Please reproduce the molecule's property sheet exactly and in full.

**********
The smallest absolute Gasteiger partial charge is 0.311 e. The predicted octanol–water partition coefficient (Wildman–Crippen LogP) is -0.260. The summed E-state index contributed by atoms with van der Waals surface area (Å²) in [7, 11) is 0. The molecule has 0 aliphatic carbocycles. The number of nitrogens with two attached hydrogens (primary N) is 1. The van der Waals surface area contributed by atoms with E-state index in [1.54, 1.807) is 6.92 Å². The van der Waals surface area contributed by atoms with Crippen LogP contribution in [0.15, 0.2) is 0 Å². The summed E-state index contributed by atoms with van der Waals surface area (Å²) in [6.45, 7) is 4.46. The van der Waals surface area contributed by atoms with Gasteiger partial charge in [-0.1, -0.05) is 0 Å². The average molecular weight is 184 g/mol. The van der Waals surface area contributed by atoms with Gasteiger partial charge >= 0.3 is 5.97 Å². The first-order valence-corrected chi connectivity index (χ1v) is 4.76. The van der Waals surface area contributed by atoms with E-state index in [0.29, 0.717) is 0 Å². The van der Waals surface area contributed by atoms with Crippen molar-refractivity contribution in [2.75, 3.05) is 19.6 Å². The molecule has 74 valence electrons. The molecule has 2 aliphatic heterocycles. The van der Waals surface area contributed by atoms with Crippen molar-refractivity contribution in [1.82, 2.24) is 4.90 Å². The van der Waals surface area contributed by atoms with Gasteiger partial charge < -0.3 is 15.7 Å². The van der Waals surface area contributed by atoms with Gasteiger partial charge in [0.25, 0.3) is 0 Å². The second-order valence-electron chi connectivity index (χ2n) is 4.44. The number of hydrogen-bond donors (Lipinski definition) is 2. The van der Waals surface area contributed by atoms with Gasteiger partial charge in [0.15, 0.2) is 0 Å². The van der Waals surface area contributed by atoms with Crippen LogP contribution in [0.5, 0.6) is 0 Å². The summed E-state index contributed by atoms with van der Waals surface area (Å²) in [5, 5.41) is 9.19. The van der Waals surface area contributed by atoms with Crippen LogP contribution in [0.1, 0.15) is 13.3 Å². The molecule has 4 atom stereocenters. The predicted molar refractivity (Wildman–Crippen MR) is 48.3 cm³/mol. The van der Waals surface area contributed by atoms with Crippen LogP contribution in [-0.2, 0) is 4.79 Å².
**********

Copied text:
The smallest absolute Gasteiger partial charge is 0.311 e. The predicted octanol–water partition coefficient (Wildman–Crippen LogP) is -0.260. The summed E-state index contributed by atoms with van der Waals surface area (Å²) in [7, 11) is 0. The molecule has 0 aliphatic carbocycles. The number of nitrogens with two attached hydrogens (primary N) is 1. The van der Waals surface area contributed by atoms with E-state index in [1.54, 1.807) is 6.92 Å². The van der Waals surface area contributed by atoms with Crippen LogP contribution in [0.15, 0.2) is 0 Å². The summed E-state index contributed by atoms with van der Waals surface area (Å²) in [6.45, 7) is 4.46. The van der Waals surface area contributed by atoms with Gasteiger partial charge in [-0.1, -0.05) is 0 Å². The average molecular weight is 184 g/mol. The van der Waals surface area contributed by atoms with Gasteiger partial charge >= 0.3 is 5.97 Å². The first-order valence-corrected chi connectivity index (χ1v) is 4.76. The van der Waals surface area contributed by atoms with E-state index in [0.29, 0.717) is 0 Å². The van der Waals surface area contributed by atoms with Crippen molar-refractivity contribution in [2.75, 3.05) is 19.6 Å². The molecule has 74 valence electrons. The molecule has 2 aliphatic heterocycles. The van der Waals surface area contributed by atoms with Crippen molar-refractivity contribution in [1.82, 2.24) is 4.90 Å². The van der Waals surface area contributed by atoms with Gasteiger partial charge < -0.3 is 15.7 Å². The van der Waals surface area contributed by atoms with Gasteiger partial charge in [0.25, 0.3) is 0 Å². The second-order valence-electron chi connectivity index (χ2n) is 4.44. The number of hydrogen-bond donors (Lipinski definition) is 2. The van der Waals surface area contributed by atoms with Gasteiger partial charge in [0.15, 0.2) is 0 Å². The van der Waals surface area contributed by atoms with Crippen LogP contribution in [0.5, 0.6) is 0 Å². The summed E-state index contributed by atoms with van der Waals surface area (Å²) in [5, 5.41) is 9.19. The van der Waals surface area contributed by atoms with Crippen LogP contribution in [0.1, 0.15) is 13.3 Å². The molecule has 4 atom stereocenters. The predicted molar refractivity (Wildman–Crippen MR) is 48.3 cm³/mol. The van der Waals surface area contributed by atoms with Crippen LogP contribution in [-0.2, 0) is 4.79 Å².